While the Public Health Agency of Canada (PHAC) currently assesses the overall health risk of COVID-19 to Canadians as "low", managing workplace issues related to COVID-19 is an important part of an employer's duties and responsibilities. The World Health Organization has now declared COVID-19 a pandemic. The need to ensure a safe and healthy workplace is a responsibility which falls on all employers.

Gowling WLG has been monitoring the development of COVID-19 closely and is continuously advising clients as more information becomes available. In the interest of helping clients provide a safe and healthy work environment and managing the challenges created by the outbreak of COVID-19, Gowling WLG has prepared the following employer bulletin on the legal risks associated with responding to COVID-19 and recommendations for best practices.

What should employers do immediately in response to COVID-19?

As with many employment-related considerations, the optics of how an employer responds to concerns regarding COVID-19 are important from a human resources, as well as a public-facing business perspective, particularly if employees interact with the public at large. The goal is to not panic, but it is also to avoid being under-responsive. This is a current and important matter. Every employee is reading or hearing about COVID-19 on a daily basis. Employers should be encouraging staff to come to management with any concerns they have related to the workplace.

While some employees may be concerned about the risk of illness, we encourage employers to remind their staff that PHAC's assessment of the risk of contracting COVID-19 is currently considered "low". In practical terms, common colds and influenza remain more prevalent given that we are still in the annual cold and flu season. The instances of community spread (the source of the virus cannot be identified) in Canada is currently extremely low. At present, it is highly unlikely that non-health worker employees will contract the virus from normal working activities.

Employers should also actively remind employees that it is unacceptable to treat employees or members of the public differently, or assume they might be infected with COVID-19 on the basis of their race, place of origin, citizenship, ethnic origin or ancestry. Assuming that someone has the virus because they happen to have exhibited one of the symptoms of the virus and because of an assumption about where they are from based upon how they look would most likely be considered discrimination. If an employer were aware of this differential treatment and chose to do nothing about it, they could be exposed to liability since employers are in most cases vicariously liable for the actions of their employees. We strongly urge all employers to ensure they communicate to their employees that the risk of COVID-19 in the workplace is low, they should not assume that someone with symptoms of a respiratory illness has COVID-19, and there are no people of any specific race, ethnicity or place of origin that are uniquely susceptible or more likely to contract COVID-19. Employers should likely go further and communicate that any employee who behaves in such a manner will be subject to corrective action and, possibly, discipline.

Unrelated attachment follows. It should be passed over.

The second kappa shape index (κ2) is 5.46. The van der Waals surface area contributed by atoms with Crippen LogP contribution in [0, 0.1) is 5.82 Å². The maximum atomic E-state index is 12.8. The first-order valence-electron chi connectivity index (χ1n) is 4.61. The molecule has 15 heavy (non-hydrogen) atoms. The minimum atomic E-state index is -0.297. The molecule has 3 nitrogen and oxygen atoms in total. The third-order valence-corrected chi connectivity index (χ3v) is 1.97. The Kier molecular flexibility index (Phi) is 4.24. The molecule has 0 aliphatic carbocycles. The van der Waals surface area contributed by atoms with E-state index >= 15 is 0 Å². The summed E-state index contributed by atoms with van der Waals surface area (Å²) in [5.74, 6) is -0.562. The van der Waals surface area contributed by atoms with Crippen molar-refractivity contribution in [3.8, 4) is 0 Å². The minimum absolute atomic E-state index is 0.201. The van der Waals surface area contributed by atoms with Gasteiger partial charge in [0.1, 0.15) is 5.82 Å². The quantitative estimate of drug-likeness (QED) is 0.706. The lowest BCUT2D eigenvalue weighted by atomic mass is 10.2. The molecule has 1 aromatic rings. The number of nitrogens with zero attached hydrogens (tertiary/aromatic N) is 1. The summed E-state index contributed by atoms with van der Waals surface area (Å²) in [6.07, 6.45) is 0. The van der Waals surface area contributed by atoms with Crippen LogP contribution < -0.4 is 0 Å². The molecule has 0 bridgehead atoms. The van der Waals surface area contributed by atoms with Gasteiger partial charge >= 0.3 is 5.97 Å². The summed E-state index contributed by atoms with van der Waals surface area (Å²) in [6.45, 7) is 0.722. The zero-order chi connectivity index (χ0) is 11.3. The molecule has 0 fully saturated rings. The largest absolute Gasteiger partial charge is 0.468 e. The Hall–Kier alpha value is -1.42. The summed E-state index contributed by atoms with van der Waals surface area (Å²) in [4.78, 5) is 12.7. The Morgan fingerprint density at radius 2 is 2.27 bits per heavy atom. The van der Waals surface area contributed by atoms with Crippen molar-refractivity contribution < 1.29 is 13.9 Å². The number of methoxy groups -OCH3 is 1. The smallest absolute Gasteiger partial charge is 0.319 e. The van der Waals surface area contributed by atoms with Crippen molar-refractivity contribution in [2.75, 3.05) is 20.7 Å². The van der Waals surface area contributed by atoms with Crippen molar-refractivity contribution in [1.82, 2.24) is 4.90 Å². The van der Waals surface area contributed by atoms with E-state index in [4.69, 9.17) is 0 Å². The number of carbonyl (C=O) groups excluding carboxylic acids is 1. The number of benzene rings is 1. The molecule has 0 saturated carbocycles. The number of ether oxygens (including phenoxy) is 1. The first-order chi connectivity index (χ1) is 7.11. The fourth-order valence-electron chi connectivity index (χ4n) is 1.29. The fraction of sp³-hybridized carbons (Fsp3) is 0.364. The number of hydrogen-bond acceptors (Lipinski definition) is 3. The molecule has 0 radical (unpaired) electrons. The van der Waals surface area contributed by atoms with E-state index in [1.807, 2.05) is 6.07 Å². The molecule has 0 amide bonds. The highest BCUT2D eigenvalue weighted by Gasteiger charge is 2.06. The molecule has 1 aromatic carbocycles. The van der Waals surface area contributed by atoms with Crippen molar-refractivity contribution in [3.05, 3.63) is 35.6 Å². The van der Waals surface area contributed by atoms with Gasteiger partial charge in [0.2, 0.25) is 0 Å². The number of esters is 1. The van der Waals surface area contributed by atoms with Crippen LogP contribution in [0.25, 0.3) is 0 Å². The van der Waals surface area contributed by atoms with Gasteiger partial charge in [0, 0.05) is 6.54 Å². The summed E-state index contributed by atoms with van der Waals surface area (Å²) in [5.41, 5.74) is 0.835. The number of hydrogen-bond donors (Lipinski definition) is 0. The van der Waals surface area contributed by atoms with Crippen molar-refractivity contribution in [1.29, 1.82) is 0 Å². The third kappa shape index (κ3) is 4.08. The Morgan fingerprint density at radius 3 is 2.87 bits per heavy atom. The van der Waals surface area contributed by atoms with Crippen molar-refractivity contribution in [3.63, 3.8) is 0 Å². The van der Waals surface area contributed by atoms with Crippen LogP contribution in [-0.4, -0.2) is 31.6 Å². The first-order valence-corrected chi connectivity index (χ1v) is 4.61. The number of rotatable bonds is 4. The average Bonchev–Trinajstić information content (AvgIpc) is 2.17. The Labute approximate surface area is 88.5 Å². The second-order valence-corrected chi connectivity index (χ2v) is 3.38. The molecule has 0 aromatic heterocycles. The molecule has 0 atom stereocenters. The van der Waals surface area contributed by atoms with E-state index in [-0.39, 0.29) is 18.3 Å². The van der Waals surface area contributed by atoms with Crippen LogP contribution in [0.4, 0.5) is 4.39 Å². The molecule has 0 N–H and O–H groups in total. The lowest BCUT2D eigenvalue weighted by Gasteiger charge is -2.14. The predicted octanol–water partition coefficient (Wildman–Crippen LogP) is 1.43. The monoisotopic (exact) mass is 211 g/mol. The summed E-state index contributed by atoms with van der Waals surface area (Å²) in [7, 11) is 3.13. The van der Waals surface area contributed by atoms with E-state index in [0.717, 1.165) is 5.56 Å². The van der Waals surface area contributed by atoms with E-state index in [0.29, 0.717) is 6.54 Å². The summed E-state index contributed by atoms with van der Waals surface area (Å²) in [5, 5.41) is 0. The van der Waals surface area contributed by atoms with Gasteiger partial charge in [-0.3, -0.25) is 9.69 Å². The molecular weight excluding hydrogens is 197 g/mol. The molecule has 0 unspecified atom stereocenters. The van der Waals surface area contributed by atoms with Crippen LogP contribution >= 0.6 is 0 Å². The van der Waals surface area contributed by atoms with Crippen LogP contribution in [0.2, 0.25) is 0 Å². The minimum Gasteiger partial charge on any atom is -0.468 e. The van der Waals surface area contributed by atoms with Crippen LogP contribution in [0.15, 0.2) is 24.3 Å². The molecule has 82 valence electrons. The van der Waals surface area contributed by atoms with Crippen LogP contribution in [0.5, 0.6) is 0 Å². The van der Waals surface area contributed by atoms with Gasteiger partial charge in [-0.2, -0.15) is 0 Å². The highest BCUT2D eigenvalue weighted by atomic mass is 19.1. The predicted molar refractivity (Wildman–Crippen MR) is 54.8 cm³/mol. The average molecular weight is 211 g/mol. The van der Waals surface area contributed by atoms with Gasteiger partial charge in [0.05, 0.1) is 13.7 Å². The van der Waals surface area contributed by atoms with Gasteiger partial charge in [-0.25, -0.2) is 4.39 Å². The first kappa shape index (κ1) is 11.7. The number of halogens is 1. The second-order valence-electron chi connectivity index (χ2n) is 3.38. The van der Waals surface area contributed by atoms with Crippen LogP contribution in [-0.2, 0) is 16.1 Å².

Now, as always during cold and flu season, it is wise to encourage employees that are exhibiting symptoms of an illness to stay home. It is also wise to remind employees of prudent precautions to reduce the possibility of exposure to illnesses including, but not limited to, influenza and COVID-19, such as:

  • washing hands often with soap and water for at least 20 seconds;
  • disinfecting common surfaces such as equipment, door handles and countertops;
  • avoid touching the eyes, nose or mouth with unwashed hands;
  • covering the nose and mouth when coughing and sneezing by using a tissue or a flexed elbow;
  • avoiding contact with people who are sick;
  • getting a flu shot; and
  • contacting a healthcare provider if the employee has questions or concerns about their health.

Aside from engaging in standard preventative practices, taking more extreme precautions such as wearing masks or refusing to provide services to members of the general public, is unjustified for most workplaces, and is likely to cause panic. We recommend that employers consider other steps specific to their workplaces such as reducing or eliminating group meetings, reducing or eliminating business travel, and encouraging employees suffering symptoms that are consistent with COVID-19 to leave/ stay away from the workplace.

Information and communication are important tools to manage any workplace concern. We encourage employers to stay informed and follow recommendations published by Canadian public health agencies. The following are links to some helpful websites discussing the status of COVID-19:

To ensure consistent practices and allay any employee concerns, we have advised several clients on sending bulletins to their employees advising of the status of COVID-19, correcting misinformation, and encouraging the taking of preventative measures which are recommended to avoid contracting or spreading communicable illnesses generally. Workplace procedures should be subject to change based upon any reassessed risk to the public and new information as it becomes available.

If you would like to discuss creating an employee bulletin for your workplace, please contact a member of Gowling WLG's Employment, Labour & Equalities Group.

Can employers implement travel restrictions?

An employer may implement travel restrictions for business purposes, but should be careful if seeking to impose limits on personal travel. Any effort to restrict where an employee may choose to take their vacation would likely be considered an unjustified imposition on their privacy. However, employers may wish to ensure employees travelling for business or personal reasons are aware of any restrictions imposed on them when they return.